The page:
"Bring them back" was the late Chief Fred Collins' response, who had been tasked by his Elders to protect Lisamu'. Healing and returning the rocks is a symbol of the healing that California Tribes have gone through - a repatriation and reconciliation for how our tribes were similarly blown up and later becoming citizens, voting, healing, reconciling, and regaining our dignity.

In the summer of 2022, the U.S. Army Corps of Engineers began reclaiming the breakwater stones from Point San Luis to return them to Lisamu’. On August 20, 2022, the Northern Chumash Tribal Council held the “Reunite the Rock” ceremony and event, celebrating the reunification of Lisamu’ more than 130 years after it was broken apart. The following autumn, the stolen stones of Lisamu’ were laid to rest just west of Lisamu’ in a structure akin to a reef, creating habitat for marine ecosystems.
August 26, 2022
US Army Corp of Engineers: Corps joins Chumash to celebrate reunification of Morro Rock

MORRO BAY, California – The coastline surrounding Morro Rock was shrouded in fog; however, the sun shined brightly over the small port town Aug. 20

August 21, 2022
The SLO Tribune: Northern Chumash celebrate as pieces of Morro Rock are ‘reunified’ with sacred landmark

Forming a human line from the mouth of Morro Bay up to Morro Rock, dozens of people passed rocks up from...

August 19, 2022
Northern Chumash Tribal Council to celebrate the reunification of Lisamu’ (Morro Rock)

“The return of stones taken from Lisamu’ represents a healing of our people and our culture - a healing that is long overdue,” said Violet Sage Walker...

Photo Credit: Gina Farr

Tšīłkukunītš (carrizo plain)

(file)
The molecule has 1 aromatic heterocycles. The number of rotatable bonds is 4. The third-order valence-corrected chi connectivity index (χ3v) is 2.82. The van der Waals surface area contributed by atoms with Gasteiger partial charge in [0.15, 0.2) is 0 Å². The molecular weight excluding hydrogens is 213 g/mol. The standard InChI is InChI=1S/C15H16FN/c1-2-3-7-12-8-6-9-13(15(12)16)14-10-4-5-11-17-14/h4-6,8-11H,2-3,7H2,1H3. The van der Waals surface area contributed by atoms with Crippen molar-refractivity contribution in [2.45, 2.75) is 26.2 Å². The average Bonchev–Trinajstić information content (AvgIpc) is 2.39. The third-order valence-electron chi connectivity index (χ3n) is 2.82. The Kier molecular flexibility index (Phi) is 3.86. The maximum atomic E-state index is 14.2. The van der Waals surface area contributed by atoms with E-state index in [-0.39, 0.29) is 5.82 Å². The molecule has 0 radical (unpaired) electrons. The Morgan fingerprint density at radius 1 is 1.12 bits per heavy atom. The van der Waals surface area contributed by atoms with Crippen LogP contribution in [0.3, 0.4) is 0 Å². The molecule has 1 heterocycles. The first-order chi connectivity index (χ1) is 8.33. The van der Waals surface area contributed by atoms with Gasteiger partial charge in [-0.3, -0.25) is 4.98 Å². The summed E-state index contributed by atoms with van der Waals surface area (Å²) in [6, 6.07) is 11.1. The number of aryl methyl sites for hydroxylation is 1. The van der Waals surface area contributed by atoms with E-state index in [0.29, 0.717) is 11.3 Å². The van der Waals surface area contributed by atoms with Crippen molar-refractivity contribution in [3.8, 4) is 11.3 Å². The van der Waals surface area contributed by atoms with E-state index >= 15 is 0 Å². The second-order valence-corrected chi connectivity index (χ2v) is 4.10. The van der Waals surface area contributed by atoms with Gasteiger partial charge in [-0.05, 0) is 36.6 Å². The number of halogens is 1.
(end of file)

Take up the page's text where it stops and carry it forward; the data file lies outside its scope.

Carrizo Plain, Tšīłkukunītš, holds many sacred sites and remains a space for Chumash ceremony. Within the 10% of Tšīłkukunītš that has been surveyed there have been over 100 heritage sites identified. This cultural and historical abundance is accompanied by the land's abundance of biodiversity. Tšīłkukunītš is the largest native grassland remaining in California and home to the highest concentration of threatened and endangered wildlife in California (The Nature Conservancy). Within Tšīłkukunītš lies Painted Rock, a sandstone formation painted with thousands of years old sacred Chumash art. Painted Rock is not the only sacred site, there are over a hundred heritage sites throughout Tšīłkukunītš with ties to various Indigenous Nations. The historical, cultural and ecological heritage of the Chumash Peoples is deeply tied to this space.

Prior to its national monument designation, many Indigenous sites within the area had been desecrated. The designation of the Carrizo Plain National Monument had Chumash leaders at the forefront, as well as our relatives and neighbors, the Yokuts, Kitanemuk, Tatavium and others, to ensure that the land was safe from development. With the designation and accompanying protections, this land remains an intact space of remote natural landscapes which are accessible to Chumash and other Tribal Nations.


Tsipxatu is the traditional Chumash Capital in the area of Avila Beach, now partially covered by sea level rise. Historically, this village was one of the largest in the area, a hub of trade, arts, community, and more. Tsipxatu includes the Sacred Site known as “the cave of the whales.” Possibly the perfect location to stand on the cliffs and sing the Rosario Cooper song, Chia, which is the calling of the whales. The “cave of the whales” could also refer to an offshore rock that to some observers looks like a whale swimming in the bay.
Northern Chumash Tribal Council: 
Chumash Heritage National Marine Sanctuary: